Fall 1997
Volume II
Issue 4


S moke 'em if ya got 'em! You'll be in great company. Cigars, cigarettes, and pipes have heated up Hollywood history both on screen and off. Can you imagine Bette Davis without a cigarette, Groucho Marx without a cigar, Bing Crosby without his pipe? Their fumes de choix were so much an extension of who they were - classy, rebellious, rollickingly funny and, always, sexy - that we imagine the permanently ensconced behind a hazy cloud. Their mode and mannerisms turned a smoke into an instrument of power and seduction. They were of a particular breed who not only understood the pleasures of tobacco; more than that, they made smoking work for them.

When Bogie sneered with a cigarette dangling from his mouth, no one was more menacing. When he held it between thumb and forefinger, took one last drag and threw it down, we ducked. It was... the stuff dreams are made of. Tough guys like Robert Mitchum, John Wayne, and Jack Nicholson; and rebels like James Dean and John Travolta, have been doing the slow burn ever since, along with incendiary dames llke Bacall, Stanwyck, Veronica Lake, Madonna, and Uma Thurman.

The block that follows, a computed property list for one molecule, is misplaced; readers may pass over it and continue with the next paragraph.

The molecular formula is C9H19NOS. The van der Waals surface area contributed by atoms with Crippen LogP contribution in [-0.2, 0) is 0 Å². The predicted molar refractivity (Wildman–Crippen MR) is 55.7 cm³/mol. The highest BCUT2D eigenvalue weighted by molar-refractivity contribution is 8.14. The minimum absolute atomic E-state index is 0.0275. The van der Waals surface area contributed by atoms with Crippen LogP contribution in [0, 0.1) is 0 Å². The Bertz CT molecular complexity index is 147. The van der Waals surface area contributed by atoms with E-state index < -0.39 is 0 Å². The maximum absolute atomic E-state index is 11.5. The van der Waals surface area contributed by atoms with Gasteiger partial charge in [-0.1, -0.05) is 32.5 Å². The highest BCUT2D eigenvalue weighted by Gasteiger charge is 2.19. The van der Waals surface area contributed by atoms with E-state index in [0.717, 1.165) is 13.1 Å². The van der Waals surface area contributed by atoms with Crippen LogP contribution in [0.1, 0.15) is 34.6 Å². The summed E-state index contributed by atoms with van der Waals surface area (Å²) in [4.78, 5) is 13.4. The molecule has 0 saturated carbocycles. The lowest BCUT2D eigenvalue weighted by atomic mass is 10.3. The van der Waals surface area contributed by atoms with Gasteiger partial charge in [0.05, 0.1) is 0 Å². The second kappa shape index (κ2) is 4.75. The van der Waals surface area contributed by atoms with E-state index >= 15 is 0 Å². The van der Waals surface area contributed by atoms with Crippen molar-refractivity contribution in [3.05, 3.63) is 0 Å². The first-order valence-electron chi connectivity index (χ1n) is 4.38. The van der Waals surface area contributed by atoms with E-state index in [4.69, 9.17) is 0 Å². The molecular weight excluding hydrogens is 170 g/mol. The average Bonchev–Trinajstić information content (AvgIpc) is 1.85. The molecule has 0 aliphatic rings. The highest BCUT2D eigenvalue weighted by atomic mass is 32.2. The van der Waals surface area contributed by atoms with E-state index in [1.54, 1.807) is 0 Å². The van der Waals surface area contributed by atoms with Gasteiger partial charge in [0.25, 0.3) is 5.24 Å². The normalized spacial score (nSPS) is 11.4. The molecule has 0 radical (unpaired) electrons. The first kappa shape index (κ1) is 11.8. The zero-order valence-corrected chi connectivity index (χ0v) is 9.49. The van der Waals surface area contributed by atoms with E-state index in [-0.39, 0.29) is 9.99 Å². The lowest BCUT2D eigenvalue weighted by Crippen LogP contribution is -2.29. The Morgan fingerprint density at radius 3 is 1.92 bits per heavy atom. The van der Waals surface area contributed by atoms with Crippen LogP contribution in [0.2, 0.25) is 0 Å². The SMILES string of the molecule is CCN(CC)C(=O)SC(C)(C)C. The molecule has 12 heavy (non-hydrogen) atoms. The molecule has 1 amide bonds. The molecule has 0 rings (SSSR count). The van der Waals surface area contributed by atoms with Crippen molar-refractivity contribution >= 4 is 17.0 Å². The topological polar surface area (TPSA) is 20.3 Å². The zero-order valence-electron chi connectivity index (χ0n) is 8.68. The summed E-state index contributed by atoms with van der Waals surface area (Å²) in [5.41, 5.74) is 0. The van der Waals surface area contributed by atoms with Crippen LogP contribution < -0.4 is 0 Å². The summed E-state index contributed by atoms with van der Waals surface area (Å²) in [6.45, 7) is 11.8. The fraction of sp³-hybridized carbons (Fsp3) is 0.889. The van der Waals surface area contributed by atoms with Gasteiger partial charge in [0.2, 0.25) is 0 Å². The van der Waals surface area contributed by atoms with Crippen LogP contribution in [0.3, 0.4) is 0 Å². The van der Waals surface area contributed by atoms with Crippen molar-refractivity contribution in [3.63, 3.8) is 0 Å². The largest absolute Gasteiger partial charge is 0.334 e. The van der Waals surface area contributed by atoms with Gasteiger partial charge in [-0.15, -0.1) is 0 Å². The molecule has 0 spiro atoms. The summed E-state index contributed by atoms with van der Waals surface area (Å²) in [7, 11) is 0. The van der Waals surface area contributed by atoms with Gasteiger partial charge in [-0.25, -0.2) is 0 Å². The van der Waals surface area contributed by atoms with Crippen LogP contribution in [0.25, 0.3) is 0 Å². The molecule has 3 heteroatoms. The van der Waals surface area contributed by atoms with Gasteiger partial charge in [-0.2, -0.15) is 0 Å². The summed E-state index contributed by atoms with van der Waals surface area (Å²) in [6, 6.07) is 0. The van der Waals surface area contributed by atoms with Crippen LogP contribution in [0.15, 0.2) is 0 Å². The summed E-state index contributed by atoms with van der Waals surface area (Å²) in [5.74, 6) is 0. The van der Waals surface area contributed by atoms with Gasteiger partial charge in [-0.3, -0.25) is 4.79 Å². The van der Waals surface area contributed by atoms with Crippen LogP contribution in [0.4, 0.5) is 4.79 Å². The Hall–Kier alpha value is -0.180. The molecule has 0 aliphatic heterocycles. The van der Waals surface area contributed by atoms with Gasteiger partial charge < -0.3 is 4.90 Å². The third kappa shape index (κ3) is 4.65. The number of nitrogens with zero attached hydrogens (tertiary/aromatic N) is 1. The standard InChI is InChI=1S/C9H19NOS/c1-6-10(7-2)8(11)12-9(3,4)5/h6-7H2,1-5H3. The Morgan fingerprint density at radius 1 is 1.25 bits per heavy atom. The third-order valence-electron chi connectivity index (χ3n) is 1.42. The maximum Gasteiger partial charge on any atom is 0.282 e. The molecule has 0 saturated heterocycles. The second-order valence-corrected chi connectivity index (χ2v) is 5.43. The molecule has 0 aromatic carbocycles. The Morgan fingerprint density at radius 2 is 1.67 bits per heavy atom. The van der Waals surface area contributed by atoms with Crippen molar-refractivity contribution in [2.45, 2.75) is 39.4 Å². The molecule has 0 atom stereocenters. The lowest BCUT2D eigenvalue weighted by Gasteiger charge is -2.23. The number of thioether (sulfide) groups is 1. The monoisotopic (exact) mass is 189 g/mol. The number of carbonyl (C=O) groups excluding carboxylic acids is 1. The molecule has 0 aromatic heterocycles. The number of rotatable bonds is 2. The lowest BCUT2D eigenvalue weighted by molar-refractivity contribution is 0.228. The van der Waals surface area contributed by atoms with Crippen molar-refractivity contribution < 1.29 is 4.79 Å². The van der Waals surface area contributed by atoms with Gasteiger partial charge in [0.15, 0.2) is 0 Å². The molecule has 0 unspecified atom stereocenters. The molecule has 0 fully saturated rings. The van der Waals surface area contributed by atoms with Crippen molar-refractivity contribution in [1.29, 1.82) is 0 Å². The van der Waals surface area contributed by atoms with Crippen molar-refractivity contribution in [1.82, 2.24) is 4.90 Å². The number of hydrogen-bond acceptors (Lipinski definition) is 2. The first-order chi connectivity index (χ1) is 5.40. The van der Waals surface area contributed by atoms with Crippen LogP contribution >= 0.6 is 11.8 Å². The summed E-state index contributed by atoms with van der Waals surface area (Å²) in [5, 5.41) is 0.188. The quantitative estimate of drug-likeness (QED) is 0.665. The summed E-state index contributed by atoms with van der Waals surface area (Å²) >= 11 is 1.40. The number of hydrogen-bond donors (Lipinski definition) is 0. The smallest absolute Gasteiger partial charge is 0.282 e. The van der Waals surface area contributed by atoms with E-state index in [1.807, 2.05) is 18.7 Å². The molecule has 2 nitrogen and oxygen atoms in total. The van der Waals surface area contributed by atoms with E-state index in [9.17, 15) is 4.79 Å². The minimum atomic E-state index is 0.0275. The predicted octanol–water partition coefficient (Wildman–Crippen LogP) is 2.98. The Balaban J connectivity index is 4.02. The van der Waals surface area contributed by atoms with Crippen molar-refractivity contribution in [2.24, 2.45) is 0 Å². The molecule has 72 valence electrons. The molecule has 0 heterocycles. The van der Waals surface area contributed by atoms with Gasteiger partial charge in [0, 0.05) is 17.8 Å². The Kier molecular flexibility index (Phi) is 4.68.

Cigarette smoking also exuded glamour and sophistication, particularly in the smoldering lips of exotic stars like Valentino, Ty Power and Dietrich. Often they used elegant accouterments like engraved cases, golden lighters and lengthy holders. Audrey Hepburn's Holly Golightly used a cigarette holder to declare her savoir faire, while Lucille Ball, as Mame, exuded campy chic with hers. But hard-edged or shiny sleek, the smoke signals always translated as sex. When Garbo and real-life lover John Gilbert shared one cigarette in a dark room in Love, screen censors burned over the implications, while audiences thrilled to such intimacy. But the quintessential cigarette romance has got to be in 1942's Now, Voyager, between smoke screen queen Bette Davis and the suave Paul Henreid. As he offered her a light, a lifetime breathlessly passed between them, a thousand words were uttered with just a look, and sparks flew off the screen when their hands accidentally brushed. And later, when Henreid lit two cigarettes and coolly handed one to her, well, it's lucky women in the audience were already sitting down. When men saw the effect these mannerisms had on the opposite sex, they rushed to copy them. In private, they mastered the secrets of opening a cigarette case with one hand, snapping at a lighter to make fire, or flicking cigarettes into the gutter from six feet away.

For the full text of this article and more pictures, see the current issue of SMOKE magazine - available at a tobacconist near you.




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